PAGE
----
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By Scott Allen
Published: August 14, 2013

Seven is almost twelve years old now and has lived with me her entire life. We’ve been through a lot: training and titling in Schutzhund during her first three years, then sheep herding in the German style (she has the HGH title) for four years, all while living in Manhattan. These years of high activity saw literally no health problems.

When we moved from Manhattan to NJ six years ago, we started going to Allenwood Veterinary Hospital for regular checkups. The team and in particular, Dr. Stockett, could not have been more friendly and helpful. Seven started to act sluggish and her coat was very dry. Skin infections developed, and through a routine blood test during one of her regular checkups, Dr. Stockett discovered she was hypothyroid and prescribed the necessary medication. Seven bounced back quickly. Then during another routine checkup, Dr. Stockett discovered a mammary gland tumor. This early detection likely saved her life as he was able to remove the tumor successfully, and since then she has been her normal outgoing, happy self; always eager to go for a jog or search for an object I’ve hidden.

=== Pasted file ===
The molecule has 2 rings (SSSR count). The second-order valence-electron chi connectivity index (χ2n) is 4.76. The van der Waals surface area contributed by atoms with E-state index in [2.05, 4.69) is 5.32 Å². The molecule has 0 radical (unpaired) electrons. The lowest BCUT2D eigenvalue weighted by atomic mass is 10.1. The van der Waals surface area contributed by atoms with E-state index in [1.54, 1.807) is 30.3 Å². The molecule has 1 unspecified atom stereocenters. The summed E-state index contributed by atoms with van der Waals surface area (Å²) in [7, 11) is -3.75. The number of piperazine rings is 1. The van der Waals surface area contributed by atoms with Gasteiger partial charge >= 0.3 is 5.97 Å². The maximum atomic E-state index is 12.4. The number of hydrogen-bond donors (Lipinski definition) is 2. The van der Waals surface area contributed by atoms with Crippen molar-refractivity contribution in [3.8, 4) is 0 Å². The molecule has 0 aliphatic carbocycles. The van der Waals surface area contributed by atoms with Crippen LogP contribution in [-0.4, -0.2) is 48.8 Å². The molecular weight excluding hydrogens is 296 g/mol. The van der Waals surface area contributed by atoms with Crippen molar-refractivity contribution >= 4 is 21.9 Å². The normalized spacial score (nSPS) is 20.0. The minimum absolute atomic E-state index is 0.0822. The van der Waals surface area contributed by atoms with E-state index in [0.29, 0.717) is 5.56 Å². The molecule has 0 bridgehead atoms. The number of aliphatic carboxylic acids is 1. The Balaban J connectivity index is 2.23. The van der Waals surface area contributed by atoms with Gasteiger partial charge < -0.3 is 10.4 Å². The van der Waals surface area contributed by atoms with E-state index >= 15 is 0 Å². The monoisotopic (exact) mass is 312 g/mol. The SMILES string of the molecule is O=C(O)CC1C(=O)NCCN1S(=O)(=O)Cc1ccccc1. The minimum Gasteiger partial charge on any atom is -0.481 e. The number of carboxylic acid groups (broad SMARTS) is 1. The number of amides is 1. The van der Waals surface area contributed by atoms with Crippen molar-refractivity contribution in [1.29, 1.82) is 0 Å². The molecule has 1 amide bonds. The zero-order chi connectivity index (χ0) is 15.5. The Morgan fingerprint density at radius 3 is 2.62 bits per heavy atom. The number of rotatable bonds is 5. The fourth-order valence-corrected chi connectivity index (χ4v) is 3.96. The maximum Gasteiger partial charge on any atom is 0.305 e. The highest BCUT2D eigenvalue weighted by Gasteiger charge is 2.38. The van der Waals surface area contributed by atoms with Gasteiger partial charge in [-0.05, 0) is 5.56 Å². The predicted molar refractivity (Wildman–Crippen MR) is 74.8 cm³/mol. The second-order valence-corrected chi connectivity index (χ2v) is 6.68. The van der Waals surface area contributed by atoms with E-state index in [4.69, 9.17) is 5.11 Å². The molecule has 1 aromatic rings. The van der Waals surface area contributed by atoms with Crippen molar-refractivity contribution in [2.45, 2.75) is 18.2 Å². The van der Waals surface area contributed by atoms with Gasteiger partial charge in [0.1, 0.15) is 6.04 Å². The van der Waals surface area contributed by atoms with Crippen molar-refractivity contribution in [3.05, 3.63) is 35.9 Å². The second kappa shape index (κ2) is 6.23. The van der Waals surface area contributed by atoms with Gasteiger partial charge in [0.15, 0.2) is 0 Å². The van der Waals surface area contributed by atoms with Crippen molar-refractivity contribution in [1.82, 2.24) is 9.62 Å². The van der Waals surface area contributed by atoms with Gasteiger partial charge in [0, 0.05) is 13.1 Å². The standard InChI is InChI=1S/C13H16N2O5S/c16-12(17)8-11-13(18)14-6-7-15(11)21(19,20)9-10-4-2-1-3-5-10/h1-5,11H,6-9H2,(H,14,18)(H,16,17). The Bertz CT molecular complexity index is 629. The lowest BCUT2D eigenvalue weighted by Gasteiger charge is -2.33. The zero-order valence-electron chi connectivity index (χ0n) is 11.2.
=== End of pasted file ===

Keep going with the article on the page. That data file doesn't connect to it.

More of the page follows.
I can’t stress enough how crucial regular check-up visits have been. As Seven aged and I noticed the changes in her coat and energy levels, more frequent check-up visits were needed. This is a dog whose energy level and eagerness to train have never been low, but she can’t talk and she can’t tell me how she feels different, or “off”. If we hadn’t stepped up the frequency of check-ups, the thyroid condition and skin infections wouldn’t have been corrected early, and most importantly breast cancer wouldn’t have been caught early. And as difficult as it is to think about hard financial reality when it comes to a loved pet who is like a family member, it’s absolutely true that more frequent, senior check-ups wound up SAVING me money overall.

Scott Allen and his faithful companion Seven
 

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